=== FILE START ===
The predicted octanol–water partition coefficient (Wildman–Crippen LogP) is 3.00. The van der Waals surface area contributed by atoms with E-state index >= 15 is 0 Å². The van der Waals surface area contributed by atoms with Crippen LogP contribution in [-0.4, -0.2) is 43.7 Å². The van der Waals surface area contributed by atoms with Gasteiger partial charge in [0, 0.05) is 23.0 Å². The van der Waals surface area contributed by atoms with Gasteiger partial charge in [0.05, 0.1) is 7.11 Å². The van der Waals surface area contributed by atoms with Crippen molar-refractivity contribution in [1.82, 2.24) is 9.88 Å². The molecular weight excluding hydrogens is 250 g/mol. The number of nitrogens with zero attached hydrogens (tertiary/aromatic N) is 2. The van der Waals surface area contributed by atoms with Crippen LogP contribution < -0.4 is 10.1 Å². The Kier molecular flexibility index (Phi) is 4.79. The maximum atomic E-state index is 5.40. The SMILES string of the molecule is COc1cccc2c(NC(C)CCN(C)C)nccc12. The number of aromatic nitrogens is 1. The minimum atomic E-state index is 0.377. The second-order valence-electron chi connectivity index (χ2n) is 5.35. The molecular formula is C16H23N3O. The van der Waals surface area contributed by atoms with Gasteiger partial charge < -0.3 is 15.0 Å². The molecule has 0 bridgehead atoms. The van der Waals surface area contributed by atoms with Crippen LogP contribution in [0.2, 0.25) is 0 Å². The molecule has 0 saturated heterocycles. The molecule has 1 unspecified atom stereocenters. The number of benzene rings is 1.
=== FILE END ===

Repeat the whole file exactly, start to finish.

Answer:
The predicted octanol–water partition coefficient (Wildman–Crippen LogP) is 3.00. The van der Waals surface area contributed by atoms with E-state index >= 15 is 0 Å². The van der Waals surface area contributed by atoms with Crippen LogP contribution in [-0.4, -0.2) is 43.7 Å². The van der Waals surface area contributed by atoms with Gasteiger partial charge in [0, 0.05) is 23.0 Å². The van der Waals surface area contributed by atoms with Gasteiger partial charge in [0.05, 0.1) is 7.11 Å². The van der Waals surface area contributed by atoms with Crippen molar-refractivity contribution in [1.82, 2.24) is 9.88 Å². The molecular weight excluding hydrogens is 250 g/mol. The number of nitrogens with zero attached hydrogens (tertiary/aromatic N) is 2. The van der Waals surface area contributed by atoms with Crippen LogP contribution < -0.4 is 10.1 Å². The Kier molecular flexibility index (Phi) is 4.79. The maximum atomic E-state index is 5.40. The SMILES string of the molecule is COc1cccc2c(NC(C)CCN(C)C)nccc12. The number of aromatic nitrogens is 1. The minimum atomic E-state index is 0.377. The second-order valence-electron chi connectivity index (χ2n) is 5.35. The molecular formula is C16H23N3O. The van der Waals surface area contributed by atoms with Gasteiger partial charge < -0.3 is 15.0 Å². The molecule has 0 bridgehead atoms. The van der Waals surface area contributed by atoms with Crippen LogP contribution in [0.2, 0.25) is 0 Å². The molecule has 0 saturated heterocycles. The molecule has 1 unspecified atom stereocenters. The number of benzene rings is 1.